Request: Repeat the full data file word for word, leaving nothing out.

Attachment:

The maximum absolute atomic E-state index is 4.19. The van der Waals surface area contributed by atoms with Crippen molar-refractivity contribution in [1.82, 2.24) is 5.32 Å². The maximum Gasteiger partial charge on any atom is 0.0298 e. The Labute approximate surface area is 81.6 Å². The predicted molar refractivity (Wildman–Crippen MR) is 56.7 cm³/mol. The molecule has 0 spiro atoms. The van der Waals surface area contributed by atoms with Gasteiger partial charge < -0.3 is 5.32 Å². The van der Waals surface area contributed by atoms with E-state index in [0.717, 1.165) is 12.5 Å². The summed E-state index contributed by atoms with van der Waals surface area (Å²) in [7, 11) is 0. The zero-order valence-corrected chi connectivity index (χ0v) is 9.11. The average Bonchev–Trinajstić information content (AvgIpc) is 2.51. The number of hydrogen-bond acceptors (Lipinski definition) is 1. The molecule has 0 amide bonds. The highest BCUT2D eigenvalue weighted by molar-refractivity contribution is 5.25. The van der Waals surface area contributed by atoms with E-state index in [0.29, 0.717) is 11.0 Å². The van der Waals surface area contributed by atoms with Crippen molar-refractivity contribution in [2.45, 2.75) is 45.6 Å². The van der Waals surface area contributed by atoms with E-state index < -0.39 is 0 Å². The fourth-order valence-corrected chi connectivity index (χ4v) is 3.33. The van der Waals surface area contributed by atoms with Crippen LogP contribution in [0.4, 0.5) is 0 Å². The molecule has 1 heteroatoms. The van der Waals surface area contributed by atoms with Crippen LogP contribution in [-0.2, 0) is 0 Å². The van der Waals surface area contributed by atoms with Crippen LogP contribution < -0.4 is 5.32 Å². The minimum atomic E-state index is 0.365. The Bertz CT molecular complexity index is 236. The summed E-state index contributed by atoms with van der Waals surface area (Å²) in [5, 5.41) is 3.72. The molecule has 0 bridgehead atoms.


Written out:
The maximum absolute atomic E-state index is 4.19. The van der Waals surface area contributed by atoms with Crippen molar-refractivity contribution in [1.82, 2.24) is 5.32 Å². The maximum Gasteiger partial charge on any atom is 0.0298 e. The Labute approximate surface area is 81.6 Å². The predicted molar refractivity (Wildman–Crippen MR) is 56.7 cm³/mol. The molecule has 0 spiro atoms. The van der Waals surface area contributed by atoms with Gasteiger partial charge < -0.3 is 5.32 Å². The van der Waals surface area contributed by atoms with E-state index in [0.717, 1.165) is 12.5 Å². The summed E-state index contributed by atoms with van der Waals surface area (Å²) in [7, 11) is 0. The zero-order valence-corrected chi connectivity index (χ0v) is 9.11. The average Bonchev–Trinajstić information content (AvgIpc) is 2.51. The number of hydrogen-bond acceptors (Lipinski definition) is 1. The molecule has 0 amide bonds. The highest BCUT2D eigenvalue weighted by molar-refractivity contribution is 5.25. The van der Waals surface area contributed by atoms with E-state index in [0.29, 0.717) is 11.0 Å². The van der Waals surface area contributed by atoms with Crippen molar-refractivity contribution in [2.45, 2.75) is 45.6 Å². The van der Waals surface area contributed by atoms with E-state index < -0.39 is 0 Å². The fourth-order valence-corrected chi connectivity index (χ4v) is 3.33. The van der Waals surface area contributed by atoms with Crippen LogP contribution in [0.4, 0.5) is 0 Å². The molecule has 1 heteroatoms. The van der Waals surface area contributed by atoms with Crippen LogP contribution in [-0.2, 0) is 0 Å². The van der Waals surface area contributed by atoms with Crippen LogP contribution < -0.4 is 5.32 Å². The minimum atomic E-state index is 0.365. The Bertz CT molecular complexity index is 236. The summed E-state index contributed by atoms with van der Waals surface area (Å²) in [5, 5.41) is 3.72. The molecule has 0 bridgehead atoms.